From The Inbox

World-ranking system makes sense

Reader awards common-sense points to the Official World Golf Ranking for its fairness. Not buying it? Then read the explanation

Arguments about the Official World Golf Ranking system have raged for years, and the authorities now and again have made some serious attempts to devise a method of ranking golfers based on achievement. However, there always are dissenters (“From the Morning Read inbox,” Oct. 26). Many believe the golfer who is hot in the current season should be world No. 1, but history shows that the success can be just the proverbial “flash in the pan.”

Having read the official explanation as to how the position of world No. 1 is decided, I note it does take quite a few factors into account and, thankfully, it does include tournaments from the various tours worldwide. I was pleased to read that points are awarded not only for a win, majors, top-10 finishes and the quality of the field; in other words, consistency and success. I also was pleased to note the absence of prize money in the calculation, as the prize value more often than not does not reflect the difficulty of the course or the quality of the field. 

The current points system seems to be fair and does try to recognize the best golfer in the world. Perhaps we should acknowledge that the holder of the title world No. 1 changes more often today because the standard of the top golfers is more equal.

I would recommend that anyone who doubts the accuracy of the current system should read the OWGR’s “How the ranking system works” explanation.

Mike Wilson
Innerleithen, Scotland

You’re better than that, Hawkins
John Hawkins has lost his mind (“It’s too soon for fans on PGA Tour,” Oct. 26). It is not too early for fans nor too early to live our lives. The mortality rate from COVID-19 continues to plummet while increased testing continues. It is going to be just like the flu and stay with us continually. There will be a vaccine with a way to lessen the effects, but it’s time to get back to living.

In lieu of finding something meaningful to write about, Hawk just spewed silliness. It was a very disappointing piece from someone who should be better.

Garen Eggleston
The Villages, Fla.

Freedom of choice
The beauty of a free country is that we all have a personal choice. John Hawkins' idea that “It’s too soon for fans on PGA Tour” is his opinion. But it's just an opinion (“It’s too soon for fans on PGA Tour,” Oct. 26).

If PGA Tour players and fans together want to enjoy professional golf tournaments in Bermuda and Houston, that's their choice. If John Hawkins or any pro golfer is fearful of such a situation, he can skip those events. It’s their choice.

Based on a number of scientific studies, many people are ready to go back to living life. The Chicken Little ideas from those in the government and media do not live up to reality.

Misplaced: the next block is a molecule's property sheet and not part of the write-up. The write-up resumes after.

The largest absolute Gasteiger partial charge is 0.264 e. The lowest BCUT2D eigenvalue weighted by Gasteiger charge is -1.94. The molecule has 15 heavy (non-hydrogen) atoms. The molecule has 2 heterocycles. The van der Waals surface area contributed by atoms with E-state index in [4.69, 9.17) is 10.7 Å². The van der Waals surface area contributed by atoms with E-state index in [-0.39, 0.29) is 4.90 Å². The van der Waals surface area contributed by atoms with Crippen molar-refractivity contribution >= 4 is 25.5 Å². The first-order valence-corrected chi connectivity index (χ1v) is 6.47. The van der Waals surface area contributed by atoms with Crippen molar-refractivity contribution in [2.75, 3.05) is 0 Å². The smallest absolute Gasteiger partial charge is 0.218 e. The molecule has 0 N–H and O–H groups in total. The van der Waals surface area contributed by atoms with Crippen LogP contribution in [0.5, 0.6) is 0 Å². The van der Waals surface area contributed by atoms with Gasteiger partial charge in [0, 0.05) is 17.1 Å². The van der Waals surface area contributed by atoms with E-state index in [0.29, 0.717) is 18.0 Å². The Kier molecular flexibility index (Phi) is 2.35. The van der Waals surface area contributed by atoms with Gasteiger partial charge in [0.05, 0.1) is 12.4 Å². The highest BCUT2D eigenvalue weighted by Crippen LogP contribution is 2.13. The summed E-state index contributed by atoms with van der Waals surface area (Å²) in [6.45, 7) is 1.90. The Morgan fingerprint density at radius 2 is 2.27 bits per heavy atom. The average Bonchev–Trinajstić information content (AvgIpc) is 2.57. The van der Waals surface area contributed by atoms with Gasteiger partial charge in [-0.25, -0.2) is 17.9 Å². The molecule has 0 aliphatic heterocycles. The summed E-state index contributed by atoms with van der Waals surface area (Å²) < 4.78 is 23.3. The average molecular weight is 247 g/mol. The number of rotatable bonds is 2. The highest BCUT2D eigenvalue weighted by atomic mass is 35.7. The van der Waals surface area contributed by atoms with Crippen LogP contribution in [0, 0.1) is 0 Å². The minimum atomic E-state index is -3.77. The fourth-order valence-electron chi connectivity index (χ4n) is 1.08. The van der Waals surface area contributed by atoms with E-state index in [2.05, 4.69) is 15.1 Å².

In a free country, the fearful should not be making unilateral decisions for those who are not.

Allen Freeman
Brecksville, Ohio

Find your own ROI with golf
Time and money. An article with little data in Morning Read identifies the chief reasons for the low level of golf participation (“Study: What’s holding people back from playing more golf?” Oct. 23). It cites poor return on investment, or ROI, a business term that is a little odd as applied to a sporting or leisure activity. I assume it means, Did you enjoy it enough to do it again? 

Golf is a funny game. It is more often frustrating than not, with more disappointment than elation at our performance. If you need your leisure activities to be ones that always result in success and high fives all around, golf probably is not for you.

Part of the problem here is how we play the game. Too much emphasis is placed on score vs. par, a meaningless number. Comparing your score to par is bound to be a downer. Even if you prefer stroke play, par means nothing; it's just your total vs. your opponents’ total. Match play is a lot more fun, and your overall score no longer matters. Of course, as Sam Snead said, matches are won and lost on the first tee. Be sure that you have negotiated the strokes appropriately. Perhaps this more enjoyable game will increase your ROI. 

It takes being an admirer of Sisyphus to understand why one plays golf. Yes, that rock is going to roll back down, but Sisy keeps on plugging.

To be a golfer, one must accept that you never will conquer the game. Perfection is not attainable. It is the pursuit of a better performance, the journey, not the unattainable destination that matters, whether you are Tiger Woods or a hack like the rest of us. Woods understands this reality but still pushes that rock up the hill.

If you can understand this, that the reason to play is not so much to succeed but to pursue success and enjoy the time with your friends, your ROI will improve. 

Blaine Walker
St. Paul, Minn.

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